Wendy Ansley, MA, RYT-500, and kinesiology professor at College of the Desert in Palm Desert, California, sets intentions before she teaches self-defense, women’s health or yoga.

Here are some examples of intentions you can set before teaching:

  • Today in class I intend to connect with all my participants by looking everyone in the eye and greeting each person as he or she walks in.
  • I intend to forgive myself if I make a mistake in class.
  • My intention is to exude love and positivity and have participants leave feeling better than they did when they walked in.
  • I intend to give all my energy and enthusiasm to class today.

Setting intentions and practicing visualizations are rituals that you can work into your preparatory routines. Rituals are not one-size-fits-all behaviors. What works for someone else may not work for you.


Identify a thought or action that has significance to you, would fit within the time available before class and would be comfortable to do at your location. Remember, it doesn’t have to relate directly to your teaching. If the behavior feels authentic, you may be more likely to continue it! If the first practice you use doesn’t work, try something else.


See also: How to Thrive as an Introverted Instructor

Make It a Habit

Preclass Ritual Habits for Fitness Instructors
To maintain your habit, make your ritual a priority.


Once you have figured out what rituals and routines work for you, focus on maintaining the habit of doing them. This will ensure that you keep reaping their benefits. Measure how long an action takes, then allow yourself that much time before class (adjusting other elements in your schedule, if needed). Minimize distractions and last-minute activities that could pop up and divert you from the behavior.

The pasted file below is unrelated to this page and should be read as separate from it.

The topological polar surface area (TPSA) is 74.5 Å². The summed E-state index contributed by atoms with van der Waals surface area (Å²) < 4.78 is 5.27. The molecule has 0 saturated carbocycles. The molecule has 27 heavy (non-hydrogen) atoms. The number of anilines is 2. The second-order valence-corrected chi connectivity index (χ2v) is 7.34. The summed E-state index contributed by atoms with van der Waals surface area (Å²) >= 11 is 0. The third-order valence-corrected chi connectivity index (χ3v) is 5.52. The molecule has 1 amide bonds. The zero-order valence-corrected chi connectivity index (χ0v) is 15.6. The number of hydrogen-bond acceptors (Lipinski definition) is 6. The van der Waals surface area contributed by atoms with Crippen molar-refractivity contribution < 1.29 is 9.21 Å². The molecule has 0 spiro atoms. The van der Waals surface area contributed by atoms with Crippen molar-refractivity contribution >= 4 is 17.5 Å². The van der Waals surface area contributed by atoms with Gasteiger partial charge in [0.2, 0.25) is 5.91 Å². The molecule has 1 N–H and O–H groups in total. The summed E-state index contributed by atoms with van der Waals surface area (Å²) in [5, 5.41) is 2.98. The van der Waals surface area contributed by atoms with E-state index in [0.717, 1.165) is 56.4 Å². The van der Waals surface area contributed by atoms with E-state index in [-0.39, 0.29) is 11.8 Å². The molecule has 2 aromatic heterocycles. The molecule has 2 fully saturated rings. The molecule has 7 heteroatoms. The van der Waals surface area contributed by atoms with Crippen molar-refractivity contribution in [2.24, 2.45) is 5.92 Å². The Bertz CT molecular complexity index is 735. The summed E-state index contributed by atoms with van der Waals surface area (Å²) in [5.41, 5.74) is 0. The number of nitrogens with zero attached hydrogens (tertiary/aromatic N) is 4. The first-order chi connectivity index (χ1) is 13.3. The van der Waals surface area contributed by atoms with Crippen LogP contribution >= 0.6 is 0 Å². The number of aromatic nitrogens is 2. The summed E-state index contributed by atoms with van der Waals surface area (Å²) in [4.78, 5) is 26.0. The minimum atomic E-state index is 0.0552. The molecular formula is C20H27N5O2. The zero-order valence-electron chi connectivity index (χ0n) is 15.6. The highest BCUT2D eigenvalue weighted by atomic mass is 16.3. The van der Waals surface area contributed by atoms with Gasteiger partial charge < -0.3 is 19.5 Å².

Ansley says that to succeed in maintaining a habit, you need to make it a priority. Understanding its significance and reminding yourself of the benefits can help you prioritize it.


Keep up your habit before each class. Notice its impact on your teaching experience. If you don’t do it for one or more days, problem-solve. Did something change? Have you had less time than usual? Is there a new barrier? How can you reincorporate the practice into your schedule?

If time continues to be a challenge for you or your habit takes a significant amount of time, you might consider choosing something that takes just a few seconds or a few minutes, so you can be sure it’s sustainable.

A Tool for You

Recognize that you are human. If you forget to do a preclass behavior one day, don’t beat yourself up for it. Just jump back into it next time! Rituals and routines are intended to support your teaching and allow you to get into the best possible state when instructing. They are not meant to negatively affect performance if you overlook them. Good luck!


See also: Coping With Instructor Burnout

Sample Rituals: Habits That Improve Performance

Enhance your teaching performance with rituals like those suggested below. Customizethese ideas to meet your own needs.

  • eating a certain meal or food
  • carrying a gemstone that reminds you of a mantra
  • visualizing your success
  • mindfully breathing in and out for a set number of breaths
  • setting a goal for each class, such as focusing on cuing or giving positive feedback to each student
  • creating an intention for each class, such as not being distracted by other people at the gym
  • reciting a mantra; for example: “I am present,” “I am aware” or “connection”
  • reciting a quote from your favorite author
  • reminding yourself how you want participants to feel during class
  • taking a few moments to meditate
  • listening to your favorite song


Brooks, A.W., et al. 2016. Don’t stop believing: Rituals improve performance by decreasing anxiety. Organizational Behavior and Human Decision Processes, 137, 71–85.

Legare, C.H., & Souza, A.L. 2012. Evaluating ritual efficacy: Evidence from the supernatural. Cognition, 124 (1).

Olivia Ellis, MS

Olivia Ellis, MS, is a doctorate student studying Positive Developmental Psychology at Claremont Graduate University and specializes in integrating positive psychology into the fitness industry. She is an adjunct professor, personal trainer, group fitness instructor, and previously worked on the management side of fitness.